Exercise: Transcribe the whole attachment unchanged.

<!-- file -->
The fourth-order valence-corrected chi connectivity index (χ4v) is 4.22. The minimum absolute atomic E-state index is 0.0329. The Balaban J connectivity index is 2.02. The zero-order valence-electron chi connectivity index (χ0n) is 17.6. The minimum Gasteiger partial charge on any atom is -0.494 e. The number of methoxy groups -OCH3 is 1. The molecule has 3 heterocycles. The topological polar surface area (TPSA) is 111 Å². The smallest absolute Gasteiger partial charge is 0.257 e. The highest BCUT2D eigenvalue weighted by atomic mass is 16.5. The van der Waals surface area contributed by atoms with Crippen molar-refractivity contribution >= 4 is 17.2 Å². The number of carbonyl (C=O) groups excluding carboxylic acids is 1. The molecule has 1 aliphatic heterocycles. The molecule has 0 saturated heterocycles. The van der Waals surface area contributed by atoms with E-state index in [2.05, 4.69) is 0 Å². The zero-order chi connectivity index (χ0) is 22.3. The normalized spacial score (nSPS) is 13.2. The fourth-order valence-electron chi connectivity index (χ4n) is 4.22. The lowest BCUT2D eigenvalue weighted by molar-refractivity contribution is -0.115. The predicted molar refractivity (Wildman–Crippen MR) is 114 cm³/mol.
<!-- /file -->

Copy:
The fourth-order valence-corrected chi connectivity index (χ4v) is 4.22. The minimum absolute atomic E-state index is 0.0329. The Balaban J connectivity index is 2.02. The zero-order valence-electron chi connectivity index (χ0n) is 17.6. The minimum Gasteiger partial charge on any atom is -0.494 e. The number of methoxy groups -OCH3 is 1. The molecule has 3 heterocycles. The topological polar surface area (TPSA) is 111 Å². The smallest absolute Gasteiger partial charge is 0.257 e. The highest BCUT2D eigenvalue weighted by atomic mass is 16.5. The van der Waals surface area contributed by atoms with Crippen molar-refractivity contribution >= 4 is 17.2 Å². The number of carbonyl (C=O) groups excluding carboxylic acids is 1. The molecule has 1 aliphatic heterocycles. The molecule has 0 saturated heterocycles. The van der Waals surface area contributed by atoms with E-state index in [2.05, 4.69) is 0 Å². The zero-order chi connectivity index (χ0) is 22.3. The normalized spacial score (nSPS) is 13.2. The fourth-order valence-electron chi connectivity index (χ4n) is 4.22. The lowest BCUT2D eigenvalue weighted by molar-refractivity contribution is -0.115. The predicted molar refractivity (Wildman–Crippen MR) is 114 cm³/mol.